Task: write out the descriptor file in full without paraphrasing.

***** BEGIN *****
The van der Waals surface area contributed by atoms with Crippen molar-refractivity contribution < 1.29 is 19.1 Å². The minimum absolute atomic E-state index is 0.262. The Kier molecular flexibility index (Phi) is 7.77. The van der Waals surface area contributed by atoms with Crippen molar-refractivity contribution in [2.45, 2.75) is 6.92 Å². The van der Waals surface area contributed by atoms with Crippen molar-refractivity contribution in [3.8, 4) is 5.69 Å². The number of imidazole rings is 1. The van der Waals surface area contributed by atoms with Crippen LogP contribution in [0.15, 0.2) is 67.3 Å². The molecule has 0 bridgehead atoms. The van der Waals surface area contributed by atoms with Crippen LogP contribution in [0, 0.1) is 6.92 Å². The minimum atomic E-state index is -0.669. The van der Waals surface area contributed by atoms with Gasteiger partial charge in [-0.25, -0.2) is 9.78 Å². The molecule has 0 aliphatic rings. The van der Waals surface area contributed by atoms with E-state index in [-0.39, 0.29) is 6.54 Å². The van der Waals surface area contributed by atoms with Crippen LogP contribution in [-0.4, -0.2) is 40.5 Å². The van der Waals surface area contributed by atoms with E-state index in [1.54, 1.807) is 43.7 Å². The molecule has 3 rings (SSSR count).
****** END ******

The van der Waals surface area contributed by atoms with Crippen molar-refractivity contribution < 1.29 is 19.1 Å². The minimum absolute atomic E-state index is 0.262. The Kier molecular flexibility index (Phi) is 7.77. The van der Waals surface area contributed by atoms with Crippen molar-refractivity contribution in [2.45, 2.75) is 6.92 Å². The van der Waals surface area contributed by atoms with Crippen molar-refractivity contribution in [3.8, 4) is 5.69 Å². The number of imidazole rings is 1. The van der Waals surface area contributed by atoms with Crippen LogP contribution in [0.15, 0.2) is 67.3 Å². The molecule has 0 bridgehead atoms. The van der Waals surface area contributed by atoms with Crippen LogP contribution in [0, 0.1) is 6.92 Å². The minimum atomic E-state index is -0.669. The van der Waals surface area contributed by atoms with Gasteiger partial charge in [-0.25, -0.2) is 9.78 Å². The molecule has 0 aliphatic rings. The van der Waals surface area contributed by atoms with E-state index in [-0.39, 0.29) is 6.54 Å². The van der Waals surface area contributed by atoms with Crippen LogP contribution in [-0.4, -0.2) is 40.5 Å². The van der Waals surface area contributed by atoms with E-state index in [1.54, 1.807) is 43.7 Å². The molecule has 3 rings (SSSR count).